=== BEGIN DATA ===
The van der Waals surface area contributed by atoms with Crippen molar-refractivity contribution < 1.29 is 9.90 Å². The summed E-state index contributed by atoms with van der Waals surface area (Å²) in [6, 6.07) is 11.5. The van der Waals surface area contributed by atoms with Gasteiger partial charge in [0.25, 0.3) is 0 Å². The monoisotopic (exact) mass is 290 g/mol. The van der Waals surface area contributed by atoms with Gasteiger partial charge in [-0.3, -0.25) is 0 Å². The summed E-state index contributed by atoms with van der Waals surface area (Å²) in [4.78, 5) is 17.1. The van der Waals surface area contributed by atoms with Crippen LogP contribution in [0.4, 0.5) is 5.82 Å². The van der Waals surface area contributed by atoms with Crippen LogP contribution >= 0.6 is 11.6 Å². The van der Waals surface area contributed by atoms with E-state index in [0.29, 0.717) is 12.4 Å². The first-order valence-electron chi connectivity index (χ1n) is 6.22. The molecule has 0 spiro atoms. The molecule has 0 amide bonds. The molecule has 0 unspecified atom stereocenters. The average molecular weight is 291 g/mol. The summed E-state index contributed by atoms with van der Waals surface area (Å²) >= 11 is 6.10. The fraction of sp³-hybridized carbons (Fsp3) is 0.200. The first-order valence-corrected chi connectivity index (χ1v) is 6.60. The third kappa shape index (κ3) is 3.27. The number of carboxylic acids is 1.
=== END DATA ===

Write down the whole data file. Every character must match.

The van der Waals surface area contributed by atoms with Crippen molar-refractivity contribution < 1.29 is 9.90 Å². The summed E-state index contributed by atoms with van der Waals surface area (Å²) in [6, 6.07) is 11.5. The van der Waals surface area contributed by atoms with Gasteiger partial charge in [0.25, 0.3) is 0 Å². The monoisotopic (exact) mass is 290 g/mol. The van der Waals surface area contributed by atoms with Gasteiger partial charge in [-0.3, -0.25) is 0 Å². The summed E-state index contributed by atoms with van der Waals surface area (Å²) in [4.78, 5) is 17.1. The van der Waals surface area contributed by atoms with Crippen LogP contribution in [0.4, 0.5) is 5.82 Å². The van der Waals surface area contributed by atoms with Crippen LogP contribution >= 0.6 is 11.6 Å². The van der Waals surface area contributed by atoms with E-state index in [0.29, 0.717) is 12.4 Å². The first-order valence-electron chi connectivity index (χ1n) is 6.22. The molecule has 0 spiro atoms. The molecule has 0 amide bonds. The molecule has 0 unspecified atom stereocenters. The average molecular weight is 291 g/mol. The summed E-state index contributed by atoms with van der Waals surface area (Å²) >= 11 is 6.10. The fraction of sp³-hybridized carbons (Fsp3) is 0.200. The first-order valence-corrected chi connectivity index (χ1v) is 6.60. The third kappa shape index (κ3) is 3.27. The number of carboxylic acids is 1.